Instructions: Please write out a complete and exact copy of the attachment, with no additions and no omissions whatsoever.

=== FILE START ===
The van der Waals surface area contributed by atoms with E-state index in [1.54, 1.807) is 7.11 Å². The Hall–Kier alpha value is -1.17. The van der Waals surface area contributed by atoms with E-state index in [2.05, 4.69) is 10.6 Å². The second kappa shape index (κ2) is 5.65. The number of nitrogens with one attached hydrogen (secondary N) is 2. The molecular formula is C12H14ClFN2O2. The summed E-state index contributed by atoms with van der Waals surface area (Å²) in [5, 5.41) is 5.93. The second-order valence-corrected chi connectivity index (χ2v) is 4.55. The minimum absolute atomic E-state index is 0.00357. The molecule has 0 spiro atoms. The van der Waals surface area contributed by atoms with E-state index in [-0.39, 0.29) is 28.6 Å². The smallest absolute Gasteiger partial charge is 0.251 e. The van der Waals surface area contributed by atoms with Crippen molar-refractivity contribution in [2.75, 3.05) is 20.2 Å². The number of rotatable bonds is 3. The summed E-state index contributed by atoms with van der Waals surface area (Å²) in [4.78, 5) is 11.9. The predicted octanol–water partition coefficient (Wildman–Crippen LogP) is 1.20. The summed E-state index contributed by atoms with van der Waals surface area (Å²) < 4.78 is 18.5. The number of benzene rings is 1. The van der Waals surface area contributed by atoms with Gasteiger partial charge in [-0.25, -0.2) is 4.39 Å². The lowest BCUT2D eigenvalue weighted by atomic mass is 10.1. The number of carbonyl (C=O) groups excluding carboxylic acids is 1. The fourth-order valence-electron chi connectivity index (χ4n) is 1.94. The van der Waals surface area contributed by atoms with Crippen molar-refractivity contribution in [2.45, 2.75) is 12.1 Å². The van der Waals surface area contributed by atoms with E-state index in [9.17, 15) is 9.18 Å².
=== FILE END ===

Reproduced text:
The van der Waals surface area contributed by atoms with E-state index in [1.54, 1.807) is 7.11 Å². The Hall–Kier alpha value is -1.17. The van der Waals surface area contributed by atoms with E-state index in [2.05, 4.69) is 10.6 Å². The second kappa shape index (κ2) is 5.65. The number of nitrogens with one attached hydrogen (secondary N) is 2. The molecular formula is C12H14ClFN2O2. The summed E-state index contributed by atoms with van der Waals surface area (Å²) in [5, 5.41) is 5.93. The second-order valence-corrected chi connectivity index (χ2v) is 4.55. The minimum absolute atomic E-state index is 0.00357. The molecule has 0 spiro atoms. The van der Waals surface area contributed by atoms with E-state index in [-0.39, 0.29) is 28.6 Å². The smallest absolute Gasteiger partial charge is 0.251 e. The van der Waals surface area contributed by atoms with Crippen molar-refractivity contribution in [2.75, 3.05) is 20.2 Å². The number of rotatable bonds is 3. The summed E-state index contributed by atoms with van der Waals surface area (Å²) in [4.78, 5) is 11.9. The predicted octanol–water partition coefficient (Wildman–Crippen LogP) is 1.20. The summed E-state index contributed by atoms with van der Waals surface area (Å²) < 4.78 is 18.5. The number of benzene rings is 1. The van der Waals surface area contributed by atoms with Gasteiger partial charge in [-0.25, -0.2) is 4.39 Å². The lowest BCUT2D eigenvalue weighted by atomic mass is 10.1. The number of carbonyl (C=O) groups excluding carboxylic acids is 1. The fourth-order valence-electron chi connectivity index (χ4n) is 1.94. The van der Waals surface area contributed by atoms with Crippen molar-refractivity contribution in [2.45, 2.75) is 12.1 Å². The van der Waals surface area contributed by atoms with E-state index in [9.17, 15) is 9.18 Å².